Boss this time
A report by the Centre for Monitoring Indian Economy (CMIE produces economic and business databases) says that five million salaried employees lost their jobs in July. This is directly proportional to the rise in freelancing work seen globally.
Flexing It, a platform for freelance and project-based work, says there was a 75 per cent spike in freelance positions published in April while HR technology solutions firm PeopleStrong estimates that 25-30 per cent of the workforce in sectors such as Internet business companies, IT, ITES, start-ups, hospitality, quick-service restaurants, retail and logistics will eventually be converted to freelance roles.
The demand for freelancers is on the rise as organisations get used to remote work and freelancing, to cut risks as well as costs during the pandemic. Workers and organisations alike have embraced remote working in the wake of the lockdown. Indeed, so great are the benefits for both that even as governments allow the return to workspaces, many remain reluctant to give it up.
Neha Bagaria, CEO of JobsForHer — an online platform to help women accelerate their careers — says, “We have seen a big upswing in the number of companies offering work-from-home opportunities, which include freelancing. Two things have happened. The first is that companies are looking at ways to reduce costs and one way is by converting full-time positions into freelance roles to cut rental costs.
Also, this pandemic has made companies realise that most work can be done remotely and productivity doesn’t really go down. So now companies are looking at more work-from-home opportunities. This can do wonders to increase women’s participation in the workforce, mainly those constrained by time, location and space, especially in Tier 2 cities. A lot of mainstream roles such as software developers and SAP consultants are also being offered as freelance opportunities. This is a trend that is here to stay.”
Self-employment is often a fall-back option for workers hit by employment shocks –— an intermediate state between employment, unemployment and possible re-employment. Public relations executive Kirandeep Kaur Bedi was apprehensive about travelling to her office, so she quit and has taken up freelancing. She is very happy as she now has more money and time.
Kamalika Mukherjee, who has been a freelance lifestyle journalist for the last four years, says, “I find it a bit offensive when people tell me to get a ‘real’ job because for me this is a job. In the current economic crisis, it is difficult but I think there is scope for more freelancers.”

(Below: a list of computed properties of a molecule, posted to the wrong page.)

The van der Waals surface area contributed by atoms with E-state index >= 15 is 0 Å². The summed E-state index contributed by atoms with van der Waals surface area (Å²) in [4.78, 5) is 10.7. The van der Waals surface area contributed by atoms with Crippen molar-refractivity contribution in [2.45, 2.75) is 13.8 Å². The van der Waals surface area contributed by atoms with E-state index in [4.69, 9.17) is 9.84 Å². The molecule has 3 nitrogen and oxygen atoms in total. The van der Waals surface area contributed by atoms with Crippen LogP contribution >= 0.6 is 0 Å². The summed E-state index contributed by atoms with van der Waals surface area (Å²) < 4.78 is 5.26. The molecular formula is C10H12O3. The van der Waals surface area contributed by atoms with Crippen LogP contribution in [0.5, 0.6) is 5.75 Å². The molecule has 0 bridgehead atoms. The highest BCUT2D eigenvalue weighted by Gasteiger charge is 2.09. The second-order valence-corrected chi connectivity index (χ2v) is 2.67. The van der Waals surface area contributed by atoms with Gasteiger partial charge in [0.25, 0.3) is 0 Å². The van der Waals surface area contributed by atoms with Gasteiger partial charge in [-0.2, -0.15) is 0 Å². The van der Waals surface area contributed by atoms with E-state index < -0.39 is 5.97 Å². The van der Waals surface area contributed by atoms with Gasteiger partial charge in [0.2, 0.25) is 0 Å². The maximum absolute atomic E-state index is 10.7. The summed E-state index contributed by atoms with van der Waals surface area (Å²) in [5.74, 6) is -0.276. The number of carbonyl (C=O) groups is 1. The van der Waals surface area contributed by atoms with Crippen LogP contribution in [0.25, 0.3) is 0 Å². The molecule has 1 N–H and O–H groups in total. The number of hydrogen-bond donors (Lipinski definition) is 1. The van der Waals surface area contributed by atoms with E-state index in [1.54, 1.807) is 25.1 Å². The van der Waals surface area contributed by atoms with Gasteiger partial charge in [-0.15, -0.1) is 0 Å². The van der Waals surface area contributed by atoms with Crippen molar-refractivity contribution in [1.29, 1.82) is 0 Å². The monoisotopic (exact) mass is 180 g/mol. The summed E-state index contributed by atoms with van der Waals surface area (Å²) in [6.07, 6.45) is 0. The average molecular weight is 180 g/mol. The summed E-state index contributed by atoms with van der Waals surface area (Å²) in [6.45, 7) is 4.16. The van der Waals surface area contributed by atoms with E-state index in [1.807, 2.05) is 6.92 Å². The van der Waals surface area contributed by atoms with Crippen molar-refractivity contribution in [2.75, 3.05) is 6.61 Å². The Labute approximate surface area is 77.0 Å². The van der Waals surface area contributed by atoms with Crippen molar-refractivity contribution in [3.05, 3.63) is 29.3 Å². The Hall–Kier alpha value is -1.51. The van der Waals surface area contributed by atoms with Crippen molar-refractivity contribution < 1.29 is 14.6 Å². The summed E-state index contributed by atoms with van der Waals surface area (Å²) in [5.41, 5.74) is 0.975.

She took up freelancing because she “wanted a flexible lifestyle. Also, a regular job would not get me the exposure I get by freelancing”.
As far payments are concerned, “I don’t have a fixed pay but I make roughly Rs 35,000 a month,” she says.
One of the characteristics of freelancing is an unpredictable income. Rates of pay vary wildly depending on the job and the company one works for. Low pay, undervaluing the services on offer and, of course, late payments have been a part and parcel of freelance life.
Adnan Shakil Farrukh, who is a freelance videographer and video editor, says he gets his clients mainly through YouTube, where they see his portfolio and get in touch with him. He also contacts potential clients through various job portals. He gets Rs 4,000 to Rs 6,000 per day, depending on the project.
Tehzeeb Hossain, a full-time content writer with Clirnet, a physician support network, and a freelancer with the British Council as an invigilator during the weekends, balances between the two types of jobs to fulfil her financial needs. She started as a freelancer after completing her education in 2014 to gain industry experience. Since she has freelanced in areas as far apart as fashion and medicine, real estate and television soaps, she says it provides exposure to various kinds of content and that helps you figure out your style and preference. She adds, “I have never had an issue with payments but there is no surety of the flow of work. Networking is very important to get work.”
Ayush Bose, a freelancer who works on documentaries and ad production, says, “I would make several short films with different teams and many of them would work with other teams so through word of mouth would get connected to several projects. As I improved and my work began to get recognised, I automatically started landing big projects. Now I take 50 per cent as advance payment and the other 50 per cent once I have delivered the project to the client. My payment varies from month to month but on an average it is Rs 25,000 to Rs 35,000 a month. With reputation, time and effort, I can see it going up by a good margin.”
Says Ajit Singh, PR and media consultant, “My parents didn’t understand my decision to leave a secure job. I started getting calls from clients for help with PR services as I knew a lot of people in the industry. Luck has also been in my favour. Some clients pay on time, some don’t. The time that I got for myself in this whole process is incomparable. Of course, every month is not the same, there is no job guarantee, money flow could fluctuate. Sometimes I find it difficult to sit alone and work. I work 3-4 hours five days a week.”
While a lot of employees yearn to be their own boss and have their own schedule, many freelancers envy the stability and security of a full-time job. There are, of course, other things to consider such as no sick pay, no corporate medical insurance, no pay rise, no promotion, no formal or informal review. You are also your own HR, payroll, tax accountant, brand manager and contract negotiator, apart from doing the actual work that you are paid to do. The grass may look greener on the other side for both, but when it comes to deciding what is best for you, you will have to consider your priorities and circumstances.